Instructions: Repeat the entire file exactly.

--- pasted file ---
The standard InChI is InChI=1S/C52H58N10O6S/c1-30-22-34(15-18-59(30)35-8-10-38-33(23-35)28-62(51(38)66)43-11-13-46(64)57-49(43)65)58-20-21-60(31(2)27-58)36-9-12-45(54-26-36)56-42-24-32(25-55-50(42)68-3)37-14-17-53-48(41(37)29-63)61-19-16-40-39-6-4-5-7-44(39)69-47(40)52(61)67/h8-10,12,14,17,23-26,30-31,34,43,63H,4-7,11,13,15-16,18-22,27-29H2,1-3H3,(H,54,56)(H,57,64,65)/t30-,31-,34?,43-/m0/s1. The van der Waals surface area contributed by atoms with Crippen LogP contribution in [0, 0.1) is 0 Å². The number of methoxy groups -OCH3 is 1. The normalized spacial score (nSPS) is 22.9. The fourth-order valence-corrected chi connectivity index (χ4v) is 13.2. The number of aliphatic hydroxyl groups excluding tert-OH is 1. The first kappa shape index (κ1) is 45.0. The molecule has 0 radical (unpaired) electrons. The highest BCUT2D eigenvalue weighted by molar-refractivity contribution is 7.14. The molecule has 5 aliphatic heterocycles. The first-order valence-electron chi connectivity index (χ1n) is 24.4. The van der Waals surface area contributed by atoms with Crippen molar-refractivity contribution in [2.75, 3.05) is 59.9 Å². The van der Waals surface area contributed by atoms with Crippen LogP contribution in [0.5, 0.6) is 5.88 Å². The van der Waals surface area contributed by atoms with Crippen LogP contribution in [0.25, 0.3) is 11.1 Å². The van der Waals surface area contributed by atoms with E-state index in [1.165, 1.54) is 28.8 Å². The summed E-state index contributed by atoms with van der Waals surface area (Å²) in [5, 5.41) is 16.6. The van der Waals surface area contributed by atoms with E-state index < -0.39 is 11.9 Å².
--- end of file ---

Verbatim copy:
The standard InChI is InChI=1S/C52H58N10O6S/c1-30-22-34(15-18-59(30)35-8-10-38-33(23-35)28-62(51(38)66)43-11-13-46(64)57-49(43)65)58-20-21-60(31(2)27-58)36-9-12-45(54-26-36)56-42-24-32(25-55-50(42)68-3)37-14-17-53-48(41(37)29-63)61-19-16-40-39-6-4-5-7-44(39)69-47(40)52(61)67/h8-10,12,14,17,23-26,30-31,34,43,63H,4-7,11,13,15-16,18-22,27-29H2,1-3H3,(H,54,56)(H,57,64,65)/t30-,31-,34?,43-/m0/s1. The van der Waals surface area contributed by atoms with Crippen LogP contribution in [0, 0.1) is 0 Å². The number of methoxy groups -OCH3 is 1. The normalized spacial score (nSPS) is 22.9. The fourth-order valence-corrected chi connectivity index (χ4v) is 13.2. The number of aliphatic hydroxyl groups excluding tert-OH is 1. The first kappa shape index (κ1) is 45.0. The molecule has 0 radical (unpaired) electrons. The highest BCUT2D eigenvalue weighted by molar-refractivity contribution is 7.14. The molecule has 5 aliphatic heterocycles. The first-order valence-electron chi connectivity index (χ1n) is 24.4. The van der Waals surface area contributed by atoms with Crippen molar-refractivity contribution in [2.75, 3.05) is 59.9 Å². The van der Waals surface area contributed by atoms with Crippen LogP contribution in [0.5, 0.6) is 5.88 Å². The van der Waals surface area contributed by atoms with Crippen LogP contribution in [0.25, 0.3) is 11.1 Å². The van der Waals surface area contributed by atoms with E-state index in [1.165, 1.54) is 28.8 Å². The summed E-state index contributed by atoms with van der Waals surface area (Å²) in [5, 5.41) is 16.6. The van der Waals surface area contributed by atoms with E-state index < -0.39 is 11.9 Å².